After the year 2016, Scopus reported an exponential growth of interest in chatbot technology, as indicated in the figure below: This figure represents search results for "chatbot", "conversational agent", or "conversational interface" as keywords from the year 2000 to 2019.[12]


Chatbots Graphik


There is a relatively high probability that the large amount of time people spend on instant messaging applications raises the same expectation when engaging with chatbot technologies. In 2017, Facebook Messenger reached about 1.2 billion active users per month. Given this exponential growth of people direct messaging each other and receiving instant responses, companies soon realised that chatbots might be a critical way to reach customers.[13] More than 50 percent of enterprises will spend more per annum on chatbots and chatbot creation than traditional mobile app development.[14] This is not only seen with big technology giants such as Google, Amazon, Facebook, and LinkedIn but also consumer services companies such as Starbucks, British Airways, Airbnb, and eBay. Clearly, chatbots are not to replace human consultants, however they are to maximize customer reach and improve instant response to client's concerns. Which in turn, it is to advance the client's experience and connectedness with the organisation and compete with tools that people engage with daily, which are instant messaging applications. There are different kinds of chatbots, from conversational chatbots to informative chatbots, and the classification primarily depends on the end-goal of which the chatbot aims to achieve.[16] Let us look at some of the intrinsic features in chatbot technologies.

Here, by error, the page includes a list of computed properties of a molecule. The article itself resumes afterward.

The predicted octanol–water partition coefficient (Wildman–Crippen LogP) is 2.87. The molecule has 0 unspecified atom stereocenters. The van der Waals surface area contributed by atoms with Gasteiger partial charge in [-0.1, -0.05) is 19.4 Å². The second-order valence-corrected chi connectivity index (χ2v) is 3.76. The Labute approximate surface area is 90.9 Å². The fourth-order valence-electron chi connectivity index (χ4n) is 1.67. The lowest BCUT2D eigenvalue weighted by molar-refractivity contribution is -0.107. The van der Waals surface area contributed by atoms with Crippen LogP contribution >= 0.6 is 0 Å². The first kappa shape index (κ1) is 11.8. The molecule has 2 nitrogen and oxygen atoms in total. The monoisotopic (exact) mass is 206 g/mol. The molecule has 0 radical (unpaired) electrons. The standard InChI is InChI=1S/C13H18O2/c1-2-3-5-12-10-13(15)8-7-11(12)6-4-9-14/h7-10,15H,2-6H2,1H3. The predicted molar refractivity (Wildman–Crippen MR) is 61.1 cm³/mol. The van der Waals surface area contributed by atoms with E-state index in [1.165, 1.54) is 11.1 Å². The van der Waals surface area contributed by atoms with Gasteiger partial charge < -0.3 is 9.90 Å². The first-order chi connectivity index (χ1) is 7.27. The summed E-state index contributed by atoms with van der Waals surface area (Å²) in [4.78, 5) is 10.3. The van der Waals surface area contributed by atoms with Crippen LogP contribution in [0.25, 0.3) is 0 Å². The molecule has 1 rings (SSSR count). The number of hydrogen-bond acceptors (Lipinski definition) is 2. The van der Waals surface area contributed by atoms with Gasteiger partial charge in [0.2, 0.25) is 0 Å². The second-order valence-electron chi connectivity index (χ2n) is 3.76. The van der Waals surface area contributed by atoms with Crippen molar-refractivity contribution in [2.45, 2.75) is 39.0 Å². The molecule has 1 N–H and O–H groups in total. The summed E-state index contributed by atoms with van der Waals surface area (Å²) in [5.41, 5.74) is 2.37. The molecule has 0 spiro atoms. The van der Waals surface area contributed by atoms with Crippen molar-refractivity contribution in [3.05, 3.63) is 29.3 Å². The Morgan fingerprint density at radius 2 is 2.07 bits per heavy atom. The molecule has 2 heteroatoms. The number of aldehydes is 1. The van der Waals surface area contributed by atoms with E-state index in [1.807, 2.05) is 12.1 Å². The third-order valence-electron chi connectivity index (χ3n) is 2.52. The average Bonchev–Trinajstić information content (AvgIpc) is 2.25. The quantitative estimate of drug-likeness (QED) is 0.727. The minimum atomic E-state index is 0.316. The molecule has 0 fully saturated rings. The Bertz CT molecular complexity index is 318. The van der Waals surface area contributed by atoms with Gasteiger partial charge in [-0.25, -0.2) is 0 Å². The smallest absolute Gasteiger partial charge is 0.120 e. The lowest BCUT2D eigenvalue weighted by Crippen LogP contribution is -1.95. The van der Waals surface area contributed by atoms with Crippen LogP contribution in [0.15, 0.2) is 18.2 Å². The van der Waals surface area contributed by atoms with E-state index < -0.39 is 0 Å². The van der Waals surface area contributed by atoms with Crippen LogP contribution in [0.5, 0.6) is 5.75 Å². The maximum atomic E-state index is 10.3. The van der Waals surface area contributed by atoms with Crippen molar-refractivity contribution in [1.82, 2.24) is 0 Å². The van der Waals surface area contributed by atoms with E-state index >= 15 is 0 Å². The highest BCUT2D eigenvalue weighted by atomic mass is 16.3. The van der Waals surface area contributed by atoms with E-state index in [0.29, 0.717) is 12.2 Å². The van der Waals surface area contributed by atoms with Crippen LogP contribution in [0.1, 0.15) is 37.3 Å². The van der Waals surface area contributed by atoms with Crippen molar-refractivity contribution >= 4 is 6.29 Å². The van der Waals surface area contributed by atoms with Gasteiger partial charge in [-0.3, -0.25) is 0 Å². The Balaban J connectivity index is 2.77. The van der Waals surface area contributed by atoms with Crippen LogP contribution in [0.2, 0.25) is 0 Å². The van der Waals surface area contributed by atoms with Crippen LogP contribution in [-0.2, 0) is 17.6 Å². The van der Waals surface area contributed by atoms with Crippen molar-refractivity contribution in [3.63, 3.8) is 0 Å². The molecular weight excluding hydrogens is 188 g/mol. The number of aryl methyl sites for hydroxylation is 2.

1.2. Characteristics of Chatbot Technologies


Here are some of the features that make chatbot technologies more valuable, especially in legal services improvement and delivery. These characteristics are not conclusive as they may differ depending on the standpoint in which a person adopts. Adamopoulou & Moussiades, in their paper, highlighted quite compelling characteristics that chatbot technologies possess, which I think cannot be ignored when studying chatbots in relation to the legal profession.[17]